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Chambliss Vows 'No New Taxes' in Georgia, While Cleland Opposes Permanent Tax Relief
Saxby Chambliss signs Taxpayer Protection Pledge in Senate race against Max Cleland, who opposes making last year's tax relief permanent.
WASHINGTON - Some are calling this year's Senate race in Georgia a "tale of two candidates." At issue: Deep differences between the two leading candidates, Rep. Saxby Chambliss and Sen. Max Cleland, on tax policy.
Chambliss, the Republican congressman from Georgia's eighth district, made his position on taxes first known when he signed the Taxpayer Protection Pledge on April 14th, 1994. He was then a candidate for the congressional seat he now holds. Chambliss again signed the Pledge on April 15th of this year, in his race for the U.S. Senate.
The Pledge, sponsored by Americans for Tax Reform in Washington (ATR), is a written promise by candidates and officials to their constituents to "oppose any and all efforts to increase the marginal income tax rates for individuals and/or businesses, and … oppose any further reduction or elimination of deductions and credits." Currently, President George W. Bush, 212 members of the U.S. House, 37 senators, 7 governors, and over 1,200 state legislators and local officials have signed the Pledge. ATR publicly asks all candidates to sign it.
"Chambliss and Cleland cannot make their positions any clearer, and all signals point to taxes as the big issue in this year's Senate contest," said taxpayer advocate Grover Norquist, who heads ATR in Washington. "The choice for Georgians is clear: One candidate supports permanent tax relief and opposes new federal taxes, while the other won't fight against tax increases and does not support permanent tax relief."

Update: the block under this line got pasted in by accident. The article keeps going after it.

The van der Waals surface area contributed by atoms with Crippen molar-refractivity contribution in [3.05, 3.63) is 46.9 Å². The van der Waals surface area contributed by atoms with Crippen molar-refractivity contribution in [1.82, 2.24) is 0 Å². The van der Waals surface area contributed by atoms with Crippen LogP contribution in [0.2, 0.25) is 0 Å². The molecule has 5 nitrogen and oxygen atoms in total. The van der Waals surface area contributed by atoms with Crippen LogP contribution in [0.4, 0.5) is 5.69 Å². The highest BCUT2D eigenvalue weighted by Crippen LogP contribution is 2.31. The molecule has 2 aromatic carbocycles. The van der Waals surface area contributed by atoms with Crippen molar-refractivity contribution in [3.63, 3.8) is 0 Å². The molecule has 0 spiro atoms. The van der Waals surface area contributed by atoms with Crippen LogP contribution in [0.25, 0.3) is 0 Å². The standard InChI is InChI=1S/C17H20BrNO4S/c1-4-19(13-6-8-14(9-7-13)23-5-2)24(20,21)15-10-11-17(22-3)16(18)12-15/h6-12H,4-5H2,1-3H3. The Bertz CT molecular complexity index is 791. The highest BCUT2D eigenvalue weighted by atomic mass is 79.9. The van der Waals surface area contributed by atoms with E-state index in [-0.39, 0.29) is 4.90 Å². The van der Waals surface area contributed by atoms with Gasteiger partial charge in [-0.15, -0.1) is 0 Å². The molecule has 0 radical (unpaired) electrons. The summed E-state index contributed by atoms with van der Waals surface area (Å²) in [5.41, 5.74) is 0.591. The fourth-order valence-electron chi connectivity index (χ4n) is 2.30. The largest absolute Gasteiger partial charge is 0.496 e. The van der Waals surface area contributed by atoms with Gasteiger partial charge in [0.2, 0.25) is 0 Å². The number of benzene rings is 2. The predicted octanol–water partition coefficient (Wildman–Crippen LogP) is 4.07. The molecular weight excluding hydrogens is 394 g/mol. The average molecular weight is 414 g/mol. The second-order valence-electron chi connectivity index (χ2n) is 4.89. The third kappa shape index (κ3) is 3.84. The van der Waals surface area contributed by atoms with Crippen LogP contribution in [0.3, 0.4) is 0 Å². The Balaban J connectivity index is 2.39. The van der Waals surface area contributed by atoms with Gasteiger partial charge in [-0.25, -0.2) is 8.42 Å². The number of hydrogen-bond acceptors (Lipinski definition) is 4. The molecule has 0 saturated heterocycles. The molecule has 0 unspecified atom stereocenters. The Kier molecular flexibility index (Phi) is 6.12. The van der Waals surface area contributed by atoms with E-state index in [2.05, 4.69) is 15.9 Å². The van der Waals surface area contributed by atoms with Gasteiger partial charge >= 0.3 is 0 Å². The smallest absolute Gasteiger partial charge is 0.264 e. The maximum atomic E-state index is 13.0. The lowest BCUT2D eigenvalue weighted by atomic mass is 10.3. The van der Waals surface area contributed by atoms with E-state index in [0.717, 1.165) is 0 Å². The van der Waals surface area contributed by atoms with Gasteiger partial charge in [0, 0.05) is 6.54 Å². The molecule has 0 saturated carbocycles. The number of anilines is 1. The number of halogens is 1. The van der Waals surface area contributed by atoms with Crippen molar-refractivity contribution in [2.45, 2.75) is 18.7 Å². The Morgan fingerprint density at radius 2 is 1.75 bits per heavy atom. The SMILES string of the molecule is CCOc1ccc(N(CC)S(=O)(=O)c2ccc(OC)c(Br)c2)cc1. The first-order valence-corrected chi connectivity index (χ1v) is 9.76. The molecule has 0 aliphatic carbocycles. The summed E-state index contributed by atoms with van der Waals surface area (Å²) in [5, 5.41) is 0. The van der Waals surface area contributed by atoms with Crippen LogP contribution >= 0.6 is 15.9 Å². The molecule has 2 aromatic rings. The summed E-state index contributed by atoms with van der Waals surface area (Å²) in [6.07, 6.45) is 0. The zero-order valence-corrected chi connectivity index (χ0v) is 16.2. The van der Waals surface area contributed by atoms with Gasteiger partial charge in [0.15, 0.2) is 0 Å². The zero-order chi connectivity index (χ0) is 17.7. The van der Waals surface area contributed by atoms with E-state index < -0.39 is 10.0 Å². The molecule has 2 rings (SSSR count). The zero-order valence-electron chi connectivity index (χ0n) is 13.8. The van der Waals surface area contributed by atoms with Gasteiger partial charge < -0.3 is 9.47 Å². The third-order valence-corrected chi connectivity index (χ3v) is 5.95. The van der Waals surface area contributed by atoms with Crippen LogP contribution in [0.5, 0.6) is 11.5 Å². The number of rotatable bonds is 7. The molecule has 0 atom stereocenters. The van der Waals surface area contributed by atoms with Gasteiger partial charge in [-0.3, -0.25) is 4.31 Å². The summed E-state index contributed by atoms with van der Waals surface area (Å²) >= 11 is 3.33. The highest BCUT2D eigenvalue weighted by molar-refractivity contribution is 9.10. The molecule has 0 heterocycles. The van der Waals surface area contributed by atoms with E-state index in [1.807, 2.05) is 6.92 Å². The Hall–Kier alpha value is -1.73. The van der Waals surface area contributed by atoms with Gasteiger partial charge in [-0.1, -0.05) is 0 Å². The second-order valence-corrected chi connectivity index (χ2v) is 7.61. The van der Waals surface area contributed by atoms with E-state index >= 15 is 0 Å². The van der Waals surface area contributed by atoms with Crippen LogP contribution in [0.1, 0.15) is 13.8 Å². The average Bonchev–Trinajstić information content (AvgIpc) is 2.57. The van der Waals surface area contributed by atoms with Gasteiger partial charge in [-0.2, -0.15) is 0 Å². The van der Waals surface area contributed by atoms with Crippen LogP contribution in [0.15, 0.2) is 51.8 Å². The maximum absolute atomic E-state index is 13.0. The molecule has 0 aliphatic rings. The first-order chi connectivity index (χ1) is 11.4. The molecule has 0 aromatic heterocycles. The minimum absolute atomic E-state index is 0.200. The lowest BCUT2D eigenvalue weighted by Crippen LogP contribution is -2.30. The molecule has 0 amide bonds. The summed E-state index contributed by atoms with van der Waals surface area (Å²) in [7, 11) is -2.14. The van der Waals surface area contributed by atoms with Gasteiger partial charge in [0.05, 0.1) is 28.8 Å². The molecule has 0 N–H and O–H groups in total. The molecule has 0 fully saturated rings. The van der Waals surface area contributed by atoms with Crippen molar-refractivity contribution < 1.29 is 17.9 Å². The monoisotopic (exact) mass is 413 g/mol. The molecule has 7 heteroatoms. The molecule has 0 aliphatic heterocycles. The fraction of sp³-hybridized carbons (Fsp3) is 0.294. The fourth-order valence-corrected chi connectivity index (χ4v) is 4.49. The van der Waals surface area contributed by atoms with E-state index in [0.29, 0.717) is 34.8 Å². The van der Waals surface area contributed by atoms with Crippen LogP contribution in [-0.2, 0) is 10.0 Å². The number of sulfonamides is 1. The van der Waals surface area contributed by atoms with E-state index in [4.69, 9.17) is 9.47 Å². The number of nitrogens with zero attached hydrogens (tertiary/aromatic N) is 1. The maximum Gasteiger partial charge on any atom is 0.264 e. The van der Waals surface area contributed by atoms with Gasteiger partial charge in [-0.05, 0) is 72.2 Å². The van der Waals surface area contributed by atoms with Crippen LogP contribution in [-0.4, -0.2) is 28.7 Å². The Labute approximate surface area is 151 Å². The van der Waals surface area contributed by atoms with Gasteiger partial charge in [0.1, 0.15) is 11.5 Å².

Permanent tax relief is presently a contentious issue in the U.S. Senate. President Bush's tax relief plan, which was signed into law last June, will expire in nine years due to an obscure rule invoked in the U.S. Senate. The U.S. House, with the support of Rep. Chambliss, voted to make the plan permanent on April 18th, while a vote to do so in the Senate is being held up by Majority Leader Tom Daschle (D-S.D.).
"The question is really about the size and scope of government," continued Norquist. "Chambliss has repeatedly shown his opposition to tax hikes and big government. And if Cleland is not the tax-and-spend, big-government politician that his record displays, he should publicly urge Senator Daschle to allow a vote on permanent tax relief, as Senator Zell Miller has done."Chambliss has consistently sided with taxpayers in ATR's congressional scorecard. He received a 100% rating this year, and received ATR's "Hero of the Taxpayer" award. Cleland scored a 15% rating on ATR's senate scorecard. More information on the ATR congressional scorecard can be found at ATR's website: www.atr.org.